Steven Times

    • Thank you Steven. Yes Reddit has been a huge boost. I turned up my cache to help handle the firehose of traffic that poured in this morning.

      I appreciate the kind words and well wishes.

  38. This was really interesting. Good for you to sticking with it- I probably would have just been intimidated. Btw, how did you do the reverse image search? I had no idea you could do that. I’ve been working on exposing some fake reviews too and it would be helpful.

  39. FYI you can have their Facebook profile page removed. Having a business use a personal profile as their presence on FB is against the FB terms of service. You can report them through their profile page and FB will take it down in a couple of days.

    They take this very seriously.

  40. I am very sorry for what happened to your in-laws. What this company is threatening is a disgrace!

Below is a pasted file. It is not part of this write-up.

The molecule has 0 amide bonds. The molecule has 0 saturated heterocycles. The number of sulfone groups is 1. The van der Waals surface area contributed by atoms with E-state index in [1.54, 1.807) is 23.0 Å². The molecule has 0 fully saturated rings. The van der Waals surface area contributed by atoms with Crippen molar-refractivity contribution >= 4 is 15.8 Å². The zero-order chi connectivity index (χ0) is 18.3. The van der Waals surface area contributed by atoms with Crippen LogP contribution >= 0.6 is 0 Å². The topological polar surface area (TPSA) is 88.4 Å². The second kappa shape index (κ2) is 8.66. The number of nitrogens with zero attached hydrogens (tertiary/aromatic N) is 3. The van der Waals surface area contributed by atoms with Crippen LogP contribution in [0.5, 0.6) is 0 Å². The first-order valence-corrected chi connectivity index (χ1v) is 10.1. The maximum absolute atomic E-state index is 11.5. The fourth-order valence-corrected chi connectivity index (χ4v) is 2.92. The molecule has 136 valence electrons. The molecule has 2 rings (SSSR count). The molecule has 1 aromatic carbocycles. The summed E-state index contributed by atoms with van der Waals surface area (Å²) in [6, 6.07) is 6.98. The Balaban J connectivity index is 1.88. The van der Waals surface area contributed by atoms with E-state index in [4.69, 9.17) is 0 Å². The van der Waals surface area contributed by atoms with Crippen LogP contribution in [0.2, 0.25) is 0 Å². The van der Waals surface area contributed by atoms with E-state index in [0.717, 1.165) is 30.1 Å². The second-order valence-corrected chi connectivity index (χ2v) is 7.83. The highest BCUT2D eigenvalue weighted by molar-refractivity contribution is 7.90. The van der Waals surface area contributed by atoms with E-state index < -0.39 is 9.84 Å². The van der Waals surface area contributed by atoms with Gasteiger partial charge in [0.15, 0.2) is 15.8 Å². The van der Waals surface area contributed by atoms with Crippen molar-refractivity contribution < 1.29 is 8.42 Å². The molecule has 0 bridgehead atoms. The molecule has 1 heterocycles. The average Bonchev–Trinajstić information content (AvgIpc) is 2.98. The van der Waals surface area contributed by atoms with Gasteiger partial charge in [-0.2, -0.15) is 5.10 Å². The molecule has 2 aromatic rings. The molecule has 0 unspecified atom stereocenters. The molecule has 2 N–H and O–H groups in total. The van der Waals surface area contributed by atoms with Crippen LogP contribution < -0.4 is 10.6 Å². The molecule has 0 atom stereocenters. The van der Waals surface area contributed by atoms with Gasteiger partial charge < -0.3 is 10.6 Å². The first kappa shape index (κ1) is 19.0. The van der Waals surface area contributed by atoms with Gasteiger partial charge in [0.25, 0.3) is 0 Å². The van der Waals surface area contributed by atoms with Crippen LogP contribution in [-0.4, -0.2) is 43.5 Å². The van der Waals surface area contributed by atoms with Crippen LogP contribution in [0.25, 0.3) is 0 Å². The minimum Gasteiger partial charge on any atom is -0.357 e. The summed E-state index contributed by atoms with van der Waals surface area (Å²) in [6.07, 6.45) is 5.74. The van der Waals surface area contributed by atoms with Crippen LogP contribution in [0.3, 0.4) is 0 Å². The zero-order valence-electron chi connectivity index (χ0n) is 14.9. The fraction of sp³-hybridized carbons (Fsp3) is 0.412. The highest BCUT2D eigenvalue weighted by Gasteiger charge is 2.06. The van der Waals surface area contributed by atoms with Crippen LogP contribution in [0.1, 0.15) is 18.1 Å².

I found it interesting that when I compared the handwriting of the “positive” review letter posted to WordPress from “Donna” to the writing on the envelope that was sent containing the lawsuit threat there are many similarities in handwriting. For example the lower case y, n, and o’s are very similar, and the writer is very inco sister with handwriting (all of the 2’s are different, some sharp lines other with loops) as if they were trying to ensure inconsistencies to avoid looking forged.
    Also the content almost appears to be generic or even copied. Seems too coincidental that “hardworking” is in first 4 words of both reviews?